As the list of disruptive roles that AI may play goes on, It got even weirder: What about the processor?
Rob Morris, co-founder of a technology-focused company Nonprofit mental health organizationtweeted about a recent experience His company worked as it gave Koko users, who send and answer inquiries about mental health issues through various apps, the opportunity to answer these queries with the help of GPT-3. Morris said that about 30,000 messages have been answered overall with the help of AI, and that “messages composed by AI (and supervised by humans) are rated much higher than those written by humans themselves.”
However… people didn’t like That is, it seems, once they took a second to think about the implications. “Once people learned that the messages were co-generated by a machine, it didn’t work. Empathy simulations look weird and empty,” Morris tweeted. “The implications here are poorly understood. Instead of friends and family?
After a rant on Twitter, Maurice They fought to dispel The notion that users were somehow duped, implying in a tweet that GPT-3 was used as a tool by human respondents, and that the feature was announced to all users of the service. (He sent me a screenshot showing how when users receive a GPT-3 help response, it included a note that said “Written in collaboration with Koko Bot.”) Either way, this is a powerful example of how mindful we are of AI applications when it comes to how we experience it. for them.
A recurring topic in this newsletter is how often US regulators lag behind their EU counterparts when it comes to new technology.
There is one area, however, where this has definitely not been the case: TikTok. Politico’s Nicholas Vinokour, Clothilde Jugard, Osain Herrero, and Louis Westendarp have it today’s report On how European countries will deal with US wariness towards the Chinese-owned app, after US officials called for a ban from the app on government officials’ phones due to surveillance concerns.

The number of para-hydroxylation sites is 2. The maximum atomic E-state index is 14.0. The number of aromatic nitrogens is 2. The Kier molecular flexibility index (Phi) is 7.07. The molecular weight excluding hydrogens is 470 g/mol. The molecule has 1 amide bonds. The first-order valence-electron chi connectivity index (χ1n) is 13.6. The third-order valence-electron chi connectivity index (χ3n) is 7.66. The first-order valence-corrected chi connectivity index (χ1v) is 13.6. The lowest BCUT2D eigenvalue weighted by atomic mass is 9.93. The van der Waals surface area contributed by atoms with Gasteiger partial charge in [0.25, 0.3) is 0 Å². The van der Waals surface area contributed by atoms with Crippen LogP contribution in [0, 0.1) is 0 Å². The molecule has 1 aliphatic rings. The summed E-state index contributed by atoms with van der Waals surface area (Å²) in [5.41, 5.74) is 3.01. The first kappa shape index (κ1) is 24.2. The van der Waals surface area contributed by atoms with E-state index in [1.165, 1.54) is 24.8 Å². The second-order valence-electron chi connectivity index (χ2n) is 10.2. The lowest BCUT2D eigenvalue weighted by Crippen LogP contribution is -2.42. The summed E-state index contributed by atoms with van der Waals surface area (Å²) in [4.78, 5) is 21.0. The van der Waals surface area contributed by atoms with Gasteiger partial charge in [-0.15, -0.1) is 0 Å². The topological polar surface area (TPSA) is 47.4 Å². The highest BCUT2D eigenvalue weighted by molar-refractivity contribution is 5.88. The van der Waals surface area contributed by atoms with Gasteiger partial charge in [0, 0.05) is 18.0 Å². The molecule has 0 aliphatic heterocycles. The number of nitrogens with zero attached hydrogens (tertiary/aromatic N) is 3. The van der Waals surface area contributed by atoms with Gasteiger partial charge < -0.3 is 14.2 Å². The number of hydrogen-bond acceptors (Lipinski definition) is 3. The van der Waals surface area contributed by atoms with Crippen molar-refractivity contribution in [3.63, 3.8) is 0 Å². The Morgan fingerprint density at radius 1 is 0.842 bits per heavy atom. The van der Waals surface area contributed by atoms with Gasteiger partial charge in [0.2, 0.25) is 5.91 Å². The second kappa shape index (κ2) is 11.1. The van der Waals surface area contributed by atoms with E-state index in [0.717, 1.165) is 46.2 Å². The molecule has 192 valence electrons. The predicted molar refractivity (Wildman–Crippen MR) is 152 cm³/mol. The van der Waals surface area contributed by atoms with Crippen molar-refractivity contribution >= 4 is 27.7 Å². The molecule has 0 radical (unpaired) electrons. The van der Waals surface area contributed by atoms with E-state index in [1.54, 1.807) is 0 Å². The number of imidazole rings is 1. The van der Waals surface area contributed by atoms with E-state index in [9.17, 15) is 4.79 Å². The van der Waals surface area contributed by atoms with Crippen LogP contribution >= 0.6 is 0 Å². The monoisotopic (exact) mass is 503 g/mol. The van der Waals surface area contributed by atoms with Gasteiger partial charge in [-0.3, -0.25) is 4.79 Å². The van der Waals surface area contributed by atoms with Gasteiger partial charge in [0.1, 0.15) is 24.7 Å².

“In light of the privacy and security risks posed by the app and the app’s far-reaching access rights, I consider the ban on TikTok on the work phones of US government officials appropriate,” a spokesperson for digital policy for the German liberal FDP party told reporters from the European side, adding that it “should Also examine the corresponding steps in Germany. And French President Emmanuel Macron is joining the board to take a tougher line, too, telling a group of American investors and French tech executives he wants to regulate the company.
Stay in touch with the whole team: Ben Schrekinger ([email protected]); Derek Robertson ([email protected]); Steve Houser ([email protected]); And Benton Ives ([email protected]). Follow us @tweet on Twitter.